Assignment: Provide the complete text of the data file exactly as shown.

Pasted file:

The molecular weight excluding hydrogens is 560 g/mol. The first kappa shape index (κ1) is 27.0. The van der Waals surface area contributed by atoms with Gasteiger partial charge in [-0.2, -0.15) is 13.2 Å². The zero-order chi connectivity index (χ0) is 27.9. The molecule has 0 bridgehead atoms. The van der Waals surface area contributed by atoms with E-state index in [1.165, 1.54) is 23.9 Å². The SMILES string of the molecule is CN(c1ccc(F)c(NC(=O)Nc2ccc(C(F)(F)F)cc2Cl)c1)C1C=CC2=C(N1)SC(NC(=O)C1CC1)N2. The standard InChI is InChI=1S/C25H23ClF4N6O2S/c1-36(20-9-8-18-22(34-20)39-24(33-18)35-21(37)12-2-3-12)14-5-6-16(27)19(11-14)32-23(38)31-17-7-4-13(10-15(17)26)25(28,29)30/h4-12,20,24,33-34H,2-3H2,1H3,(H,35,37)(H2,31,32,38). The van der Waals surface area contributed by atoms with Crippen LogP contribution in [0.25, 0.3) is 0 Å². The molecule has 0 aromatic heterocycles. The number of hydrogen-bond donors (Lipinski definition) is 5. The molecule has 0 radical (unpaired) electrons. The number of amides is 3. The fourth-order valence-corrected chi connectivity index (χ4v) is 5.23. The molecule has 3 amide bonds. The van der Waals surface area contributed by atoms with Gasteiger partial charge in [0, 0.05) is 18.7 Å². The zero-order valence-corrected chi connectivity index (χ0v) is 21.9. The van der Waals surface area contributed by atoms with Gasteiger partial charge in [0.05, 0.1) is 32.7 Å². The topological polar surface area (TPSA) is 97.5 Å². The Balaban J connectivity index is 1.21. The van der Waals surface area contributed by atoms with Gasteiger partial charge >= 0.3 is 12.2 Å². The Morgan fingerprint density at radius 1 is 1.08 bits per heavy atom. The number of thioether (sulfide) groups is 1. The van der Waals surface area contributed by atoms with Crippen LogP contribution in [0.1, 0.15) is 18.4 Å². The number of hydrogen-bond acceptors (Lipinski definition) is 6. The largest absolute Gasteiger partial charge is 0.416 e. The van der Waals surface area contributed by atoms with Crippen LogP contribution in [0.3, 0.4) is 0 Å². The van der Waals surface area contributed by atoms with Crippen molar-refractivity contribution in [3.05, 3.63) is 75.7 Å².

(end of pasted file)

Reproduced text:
The molecular weight excluding hydrogens is 560 g/mol. The first kappa shape index (κ1) is 27.0. The van der Waals surface area contributed by atoms with Gasteiger partial charge in [-0.2, -0.15) is 13.2 Å². The zero-order chi connectivity index (χ0) is 27.9. The molecule has 0 bridgehead atoms. The van der Waals surface area contributed by atoms with E-state index in [1.165, 1.54) is 23.9 Å². The SMILES string of the molecule is CN(c1ccc(F)c(NC(=O)Nc2ccc(C(F)(F)F)cc2Cl)c1)C1C=CC2=C(N1)SC(NC(=O)C1CC1)N2. The standard InChI is InChI=1S/C25H23ClF4N6O2S/c1-36(20-9-8-18-22(34-20)39-24(33-18)35-21(37)12-2-3-12)14-5-6-16(27)19(11-14)32-23(38)31-17-7-4-13(10-15(17)26)25(28,29)30/h4-12,20,24,33-34H,2-3H2,1H3,(H,35,37)(H2,31,32,38). The van der Waals surface area contributed by atoms with Crippen LogP contribution in [0.25, 0.3) is 0 Å². The molecule has 0 aromatic heterocycles. The number of hydrogen-bond donors (Lipinski definition) is 5. The molecule has 0 radical (unpaired) electrons. The number of amides is 3. The fourth-order valence-corrected chi connectivity index (χ4v) is 5.23. The molecule has 3 amide bonds. The van der Waals surface area contributed by atoms with Gasteiger partial charge in [0, 0.05) is 18.7 Å². The zero-order valence-corrected chi connectivity index (χ0v) is 21.9. The van der Waals surface area contributed by atoms with Gasteiger partial charge in [0.05, 0.1) is 32.7 Å². The topological polar surface area (TPSA) is 97.5 Å². The Balaban J connectivity index is 1.21. The van der Waals surface area contributed by atoms with Gasteiger partial charge >= 0.3 is 12.2 Å². The Morgan fingerprint density at radius 1 is 1.08 bits per heavy atom. The number of thioether (sulfide) groups is 1. The van der Waals surface area contributed by atoms with Crippen LogP contribution in [0.1, 0.15) is 18.4 Å². The number of hydrogen-bond acceptors (Lipinski definition) is 6. The largest absolute Gasteiger partial charge is 0.416 e. The van der Waals surface area contributed by atoms with Crippen LogP contribution in [0.3, 0.4) is 0 Å². The van der Waals surface area contributed by atoms with Crippen molar-refractivity contribution in [3.05, 3.63) is 75.7 Å².